The sector of new technologies and digital professions are no longer the only domain of men.

However, while an increasing number of women are taking an interest in these new professions that are emerging in most companies, it must be noted that there is still room for improvement.

More is needed

The Ada WEEK, a week of forums held in Paris in October 2015, provided an opportunity to situate the place of women in the field of engineering, science, and technology.

Inspired by the name of the English Countess Ada Lovelace, who was nevertheless the first person to code in the world in 1843, this event highlighted that while some significant progress has been made, but we can still improve before we achieve gender parity in the new technology professions.

At a time of the digital revolution and Big Data, the estimate of women entrepreneurs represents 3 to 30% of the workforce depending on the sector.

A progressive change in mentalities

Jobs related to new technologies are increasingly popular with women, who are gradually making their mark in this sector. It is shown by the Digital Women’s Day, which will take place on March 10, 2016, for its 4th edition.

Girls in Tech, the French branch of the international network founded in San Francisco in 2007 by Adriana Gascoigne, is another example. One of the objectives of this group is to highlight women entrepreneurs and their careers in the field of technology to encourage gender diversity in a traditionally male environment. Girls in Tech shows that women can code as well as men.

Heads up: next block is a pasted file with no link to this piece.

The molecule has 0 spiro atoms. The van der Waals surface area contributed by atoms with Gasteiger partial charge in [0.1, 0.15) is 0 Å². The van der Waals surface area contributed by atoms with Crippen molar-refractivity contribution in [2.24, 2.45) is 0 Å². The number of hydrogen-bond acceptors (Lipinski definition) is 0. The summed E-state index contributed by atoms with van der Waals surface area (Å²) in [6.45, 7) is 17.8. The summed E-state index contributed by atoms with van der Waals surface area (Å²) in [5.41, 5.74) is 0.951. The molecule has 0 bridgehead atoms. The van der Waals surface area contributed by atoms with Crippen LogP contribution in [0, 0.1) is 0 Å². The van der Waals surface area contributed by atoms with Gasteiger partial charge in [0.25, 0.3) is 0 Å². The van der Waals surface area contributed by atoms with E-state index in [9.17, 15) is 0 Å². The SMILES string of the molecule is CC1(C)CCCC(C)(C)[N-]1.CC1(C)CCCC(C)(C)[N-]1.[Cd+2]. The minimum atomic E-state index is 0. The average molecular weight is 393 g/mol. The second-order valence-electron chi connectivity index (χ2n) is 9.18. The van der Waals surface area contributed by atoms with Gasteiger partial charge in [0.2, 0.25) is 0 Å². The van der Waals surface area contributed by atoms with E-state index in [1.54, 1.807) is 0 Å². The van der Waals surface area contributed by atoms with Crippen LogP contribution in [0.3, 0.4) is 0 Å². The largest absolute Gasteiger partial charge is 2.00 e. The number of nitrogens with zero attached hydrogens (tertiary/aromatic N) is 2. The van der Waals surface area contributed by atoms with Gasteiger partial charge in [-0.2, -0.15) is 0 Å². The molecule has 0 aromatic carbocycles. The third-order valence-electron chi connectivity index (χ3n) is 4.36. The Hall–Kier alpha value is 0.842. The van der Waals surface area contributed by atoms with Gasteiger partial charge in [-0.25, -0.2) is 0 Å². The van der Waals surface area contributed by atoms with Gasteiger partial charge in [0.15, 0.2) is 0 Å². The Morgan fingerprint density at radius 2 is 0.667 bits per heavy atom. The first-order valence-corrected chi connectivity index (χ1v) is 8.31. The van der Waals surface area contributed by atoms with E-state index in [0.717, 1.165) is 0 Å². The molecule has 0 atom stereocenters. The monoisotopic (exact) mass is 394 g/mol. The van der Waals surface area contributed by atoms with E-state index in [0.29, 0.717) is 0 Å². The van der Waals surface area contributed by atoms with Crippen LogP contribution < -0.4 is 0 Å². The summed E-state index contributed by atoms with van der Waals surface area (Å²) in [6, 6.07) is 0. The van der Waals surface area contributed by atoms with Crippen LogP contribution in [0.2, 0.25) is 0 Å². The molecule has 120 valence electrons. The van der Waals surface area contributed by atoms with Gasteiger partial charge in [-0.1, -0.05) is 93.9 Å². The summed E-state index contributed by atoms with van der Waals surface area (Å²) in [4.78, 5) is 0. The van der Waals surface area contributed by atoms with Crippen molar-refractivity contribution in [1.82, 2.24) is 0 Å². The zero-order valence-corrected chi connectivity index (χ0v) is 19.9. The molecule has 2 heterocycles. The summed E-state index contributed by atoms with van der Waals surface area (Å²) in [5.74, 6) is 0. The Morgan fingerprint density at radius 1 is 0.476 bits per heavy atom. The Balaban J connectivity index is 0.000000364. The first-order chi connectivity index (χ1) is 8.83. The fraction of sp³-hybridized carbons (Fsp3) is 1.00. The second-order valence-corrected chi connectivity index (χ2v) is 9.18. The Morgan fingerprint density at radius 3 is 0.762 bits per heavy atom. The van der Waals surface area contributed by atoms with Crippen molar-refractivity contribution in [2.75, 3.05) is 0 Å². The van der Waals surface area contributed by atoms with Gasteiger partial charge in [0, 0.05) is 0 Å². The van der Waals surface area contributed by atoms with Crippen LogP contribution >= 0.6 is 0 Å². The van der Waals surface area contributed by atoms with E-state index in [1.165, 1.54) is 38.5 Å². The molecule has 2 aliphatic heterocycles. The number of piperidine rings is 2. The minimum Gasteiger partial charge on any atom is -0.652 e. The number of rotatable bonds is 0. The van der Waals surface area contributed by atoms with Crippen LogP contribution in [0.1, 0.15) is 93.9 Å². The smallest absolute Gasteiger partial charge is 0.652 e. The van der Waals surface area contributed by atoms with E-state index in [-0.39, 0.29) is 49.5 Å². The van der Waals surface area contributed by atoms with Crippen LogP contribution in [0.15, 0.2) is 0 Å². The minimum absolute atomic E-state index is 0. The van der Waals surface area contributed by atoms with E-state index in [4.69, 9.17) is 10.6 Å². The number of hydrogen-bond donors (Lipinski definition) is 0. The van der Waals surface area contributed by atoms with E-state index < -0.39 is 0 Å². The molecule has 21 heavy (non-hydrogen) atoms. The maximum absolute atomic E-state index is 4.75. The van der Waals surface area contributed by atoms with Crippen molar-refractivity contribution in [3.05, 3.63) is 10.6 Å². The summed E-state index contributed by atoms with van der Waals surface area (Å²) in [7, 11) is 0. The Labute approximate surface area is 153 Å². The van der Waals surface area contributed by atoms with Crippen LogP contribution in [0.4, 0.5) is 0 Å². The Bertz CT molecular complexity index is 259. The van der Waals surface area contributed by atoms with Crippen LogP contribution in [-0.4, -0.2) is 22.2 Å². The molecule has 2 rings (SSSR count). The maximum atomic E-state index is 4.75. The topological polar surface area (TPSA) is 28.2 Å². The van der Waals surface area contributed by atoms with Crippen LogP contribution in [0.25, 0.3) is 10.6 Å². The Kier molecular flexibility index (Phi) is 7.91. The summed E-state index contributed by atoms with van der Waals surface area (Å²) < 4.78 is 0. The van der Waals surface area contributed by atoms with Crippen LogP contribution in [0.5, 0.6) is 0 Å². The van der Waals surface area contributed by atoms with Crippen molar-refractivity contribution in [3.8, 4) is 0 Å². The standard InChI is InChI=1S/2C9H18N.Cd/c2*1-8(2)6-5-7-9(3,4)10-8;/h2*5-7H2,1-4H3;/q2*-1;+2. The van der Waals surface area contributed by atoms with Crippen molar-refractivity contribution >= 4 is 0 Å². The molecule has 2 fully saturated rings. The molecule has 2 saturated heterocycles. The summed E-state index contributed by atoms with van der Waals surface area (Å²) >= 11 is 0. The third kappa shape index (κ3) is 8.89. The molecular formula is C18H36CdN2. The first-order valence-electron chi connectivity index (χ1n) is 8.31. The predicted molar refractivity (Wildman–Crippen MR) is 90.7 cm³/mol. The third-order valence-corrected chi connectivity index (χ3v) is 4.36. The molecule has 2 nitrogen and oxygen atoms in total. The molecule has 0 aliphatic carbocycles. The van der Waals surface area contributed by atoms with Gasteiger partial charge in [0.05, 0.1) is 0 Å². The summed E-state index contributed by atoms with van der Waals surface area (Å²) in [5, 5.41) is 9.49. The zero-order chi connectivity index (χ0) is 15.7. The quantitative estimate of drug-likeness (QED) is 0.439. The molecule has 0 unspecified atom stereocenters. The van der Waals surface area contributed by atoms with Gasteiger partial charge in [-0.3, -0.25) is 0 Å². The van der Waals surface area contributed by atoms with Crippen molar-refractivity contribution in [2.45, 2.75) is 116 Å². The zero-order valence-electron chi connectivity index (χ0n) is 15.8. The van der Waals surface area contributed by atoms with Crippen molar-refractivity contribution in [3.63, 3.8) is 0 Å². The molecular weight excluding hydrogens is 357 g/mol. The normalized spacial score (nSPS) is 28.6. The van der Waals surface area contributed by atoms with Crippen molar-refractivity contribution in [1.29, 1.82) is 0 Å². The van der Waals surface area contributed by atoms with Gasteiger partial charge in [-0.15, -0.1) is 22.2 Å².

Today, Silicon Valley, a stronghold of the technology industry, is joined by the cities of Chicago and Boston, which have more and more start-ups founded and run by women. Thus, women launched 30% of start-ups working in the field of technology.

In France and Europe, actions to raise women’s awareness of digital professions are also tending to multiply, as is the case with the “Elles Bougent” association, which organizes days of meetings between high schoolers and women who are involved in digital professions. However, although this growth is encouraging, there is still a lot of progress to be made!

Models to follow

Role models such as Joanna Shields, who was director of Facebook Europe before becoming the first minister responsible for Internet safety in the United Kingdom, inspire today’s young women. She was also at the origin of the Tech City UK Initiative, a group aimed at promoting the technology sector in the United Kingdom.

This journey shows that a woman can fully consider succeeding in an area traditionally reserved for men.

Gender equality in the new technology professions, a challenge to be met in the coming years!